Monday Ponderings {August 3rd}

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The Caged Skylark

As a dare-gale skylark scanted in a dull cage

Man’s mounting spirit in his bone-house,

mean house, dwells –

That bird beyond the remembering his free fells;

This in drudgery, day-labouring-out life’s age.

 

Though aloft on turf or perch or poor low stage,

Both sing sometimes the sweetest, sweetest spells,

Yet both droop deadly sometimes in their cells

Or wring their barriers in bursts of fear or rage.

 

Not that the sweet-fowl, song-fowl, needs no rest –

Why, hear him, hear him babble and drop down to his nest,

But his own nest, wild nest, no prison.

 

Man’s spirit will be flesh-bound when found at best,

But uncumbered: meadow-down is no distressed

For a rainbow footing it nor he for his bones risen.

 

~ Gerald Manley Hopkins

Everyman’s Library Pocket Poets : Hopkins, p. 17

 

{This is missing the accent marks needed for reading this well out loud! I apologize as I’m not sure how to get those without searching and just copying and pasting them?}

~

 

 

 

 

Clive and Charlotte Converge: A Mother’s Look at 2020 so far {Part 3}

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Part 1 and Part 2

Picking up we left off with Lewis, he seems to be saying, I think, that our natural loves and desires are just a faint longing for something bigger than what we can understand. In the book, A Time of Gifts, travel memoirist, Patrick Leigh Fermor, shared the story of how as he trekked across a particularly bleak stretch of German wilderness, he kept himself from loneliness and despair by reciting to himself all the random snatches of poetry, recitation, Latin phrases, Shakespeare, and other bits he had memorized as a child and into early adulthood. This struck me so vividly. Mr. Fermor probably never imagined that those required tidbits or ideas would be indispensable to him later on, in his exhausted, famished physical state, but his soul and spirit were warmed by this treasury of beauty stored inside of him. The idea that in a strange and unfamiliar land, he was able to carry with him something that spoke to him of his true home, or the home of his memories, comforts, and delight. I think what Lewis goes on to say is that we see Heaven in terms of how we understand life here and now and what a poor view and inadequate one it is! Yet it is what we have for the present, as long as we keep them in proper perspective. The symbols I have can faintly represent the joy to come.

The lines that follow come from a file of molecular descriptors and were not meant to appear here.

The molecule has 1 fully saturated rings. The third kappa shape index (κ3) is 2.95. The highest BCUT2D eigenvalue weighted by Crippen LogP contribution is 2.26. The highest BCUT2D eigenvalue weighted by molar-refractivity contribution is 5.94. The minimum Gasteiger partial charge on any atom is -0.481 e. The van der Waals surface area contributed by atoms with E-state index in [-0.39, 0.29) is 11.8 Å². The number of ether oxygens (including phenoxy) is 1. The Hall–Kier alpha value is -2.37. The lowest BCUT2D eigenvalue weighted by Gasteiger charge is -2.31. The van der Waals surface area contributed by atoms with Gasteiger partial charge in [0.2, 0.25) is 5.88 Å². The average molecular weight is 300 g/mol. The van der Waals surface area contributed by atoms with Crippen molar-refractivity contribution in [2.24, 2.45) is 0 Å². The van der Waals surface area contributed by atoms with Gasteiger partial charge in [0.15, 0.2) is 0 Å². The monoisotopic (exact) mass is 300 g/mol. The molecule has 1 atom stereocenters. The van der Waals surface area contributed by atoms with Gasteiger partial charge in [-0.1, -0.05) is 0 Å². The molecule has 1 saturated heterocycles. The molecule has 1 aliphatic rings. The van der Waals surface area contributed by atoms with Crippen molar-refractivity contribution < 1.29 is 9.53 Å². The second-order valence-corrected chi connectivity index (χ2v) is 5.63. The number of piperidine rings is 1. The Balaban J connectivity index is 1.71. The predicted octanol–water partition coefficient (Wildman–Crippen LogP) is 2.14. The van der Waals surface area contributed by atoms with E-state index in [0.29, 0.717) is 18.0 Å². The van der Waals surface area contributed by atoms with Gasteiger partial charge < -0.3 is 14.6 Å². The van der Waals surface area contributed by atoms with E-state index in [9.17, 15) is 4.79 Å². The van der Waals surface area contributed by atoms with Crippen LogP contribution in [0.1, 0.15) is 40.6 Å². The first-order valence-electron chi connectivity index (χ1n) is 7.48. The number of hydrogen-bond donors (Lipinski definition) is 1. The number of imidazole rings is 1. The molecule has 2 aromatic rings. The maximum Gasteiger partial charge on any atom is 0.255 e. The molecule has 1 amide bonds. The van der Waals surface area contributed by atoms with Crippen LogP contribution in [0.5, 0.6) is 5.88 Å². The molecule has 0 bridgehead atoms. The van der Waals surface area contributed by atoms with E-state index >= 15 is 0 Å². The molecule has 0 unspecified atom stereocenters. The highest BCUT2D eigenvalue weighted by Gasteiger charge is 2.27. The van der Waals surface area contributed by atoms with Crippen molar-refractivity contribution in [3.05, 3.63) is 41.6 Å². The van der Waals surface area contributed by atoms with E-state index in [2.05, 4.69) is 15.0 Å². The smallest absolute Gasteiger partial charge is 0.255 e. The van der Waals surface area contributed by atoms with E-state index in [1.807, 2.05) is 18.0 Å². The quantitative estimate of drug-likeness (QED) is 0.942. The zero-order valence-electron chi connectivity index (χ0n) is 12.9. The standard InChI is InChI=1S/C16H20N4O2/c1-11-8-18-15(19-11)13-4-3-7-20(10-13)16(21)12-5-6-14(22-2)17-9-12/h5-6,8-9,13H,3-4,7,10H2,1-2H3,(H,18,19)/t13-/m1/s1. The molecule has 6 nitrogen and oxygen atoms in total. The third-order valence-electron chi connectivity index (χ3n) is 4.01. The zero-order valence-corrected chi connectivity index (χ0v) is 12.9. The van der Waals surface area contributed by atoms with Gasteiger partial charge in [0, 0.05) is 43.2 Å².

I want to fill myself, my children, and those around me with as much beauty as possible, so that any encouragement and small albeit poor glimpse of eternity can be seen or felt when we need to draw from it. Seen or felt in our mind’s eye in those cold, bleak wildernesses of life, even now in the circumstances we find our world. Personally, anything that separates people, life, Heaven, and earth from each other becomes repulsive to me quickly. Unfortunately, for me, media and the Internet often breed isolation, disjointed words without their informing ideas, or without people’s real life stories. These all turn one away from the idea that you and I are created for more. We are created for God’s pleasure and love. Lewis goes on to say that at long last I can learn,

“…that she pleases Him whom she was created to please.” p. 38

     Appreciation by God is a worthy goal that can be reached. “Perfect humility dispenses with modesty. If God is satisfied with the work, the work may be satisfied with itself.” p.38 Again the lifelong lesson of getting comfortable in my own skin…that knowing, not pridefully who we are, but humbly acknowledging Who’s we are.

“The promise of glory is the promise, almost incredible and only possible by the work of Christ, that some of us, that any of us who really chooses, shall actually survive that examination, shall find approval, shall please God. To please God…to be a real ingredient in the divine happiness…to be loved by God, not merely pitied, but delighted in as an artist delights in his work or a father in a son – it seems impossible, a weight or burden of glory which our thoughts can hardly sustain. But so it is.” p. 38-39, emphasis mine

     My gratitude for this gift of life and the chance to please my loving God is so well described by Lewis’ lines above. Lewis goes on to share how especially Scriptural symbols have authority, but the things I like to call ‘truth, beauty, and goodness’ symbols that are given to me help along, “for a few minutes, the illusion of belonging to that world.” The world that is beyond this dark, fallen, sad one we live in. These glimpses and the songs, artist’s paintings, and natural beauty, Lewis contends can’t in the end do anything for us. For me, however, they have definitely given me an “…indescribable something of which they become for a moment the messengers.”

It reminds me of Jesus, coming so long ago as a babe, as God-With-Us. As I walk my motherhood journey (and I have ever so many years ahead, prayerfully) and as I continue to grow into the shape of the woman God created me to be, I see many areas of these gifts of God pointing me to our ultimate reunion with Him. Lewis explains so well how and why poets and writers speak to me…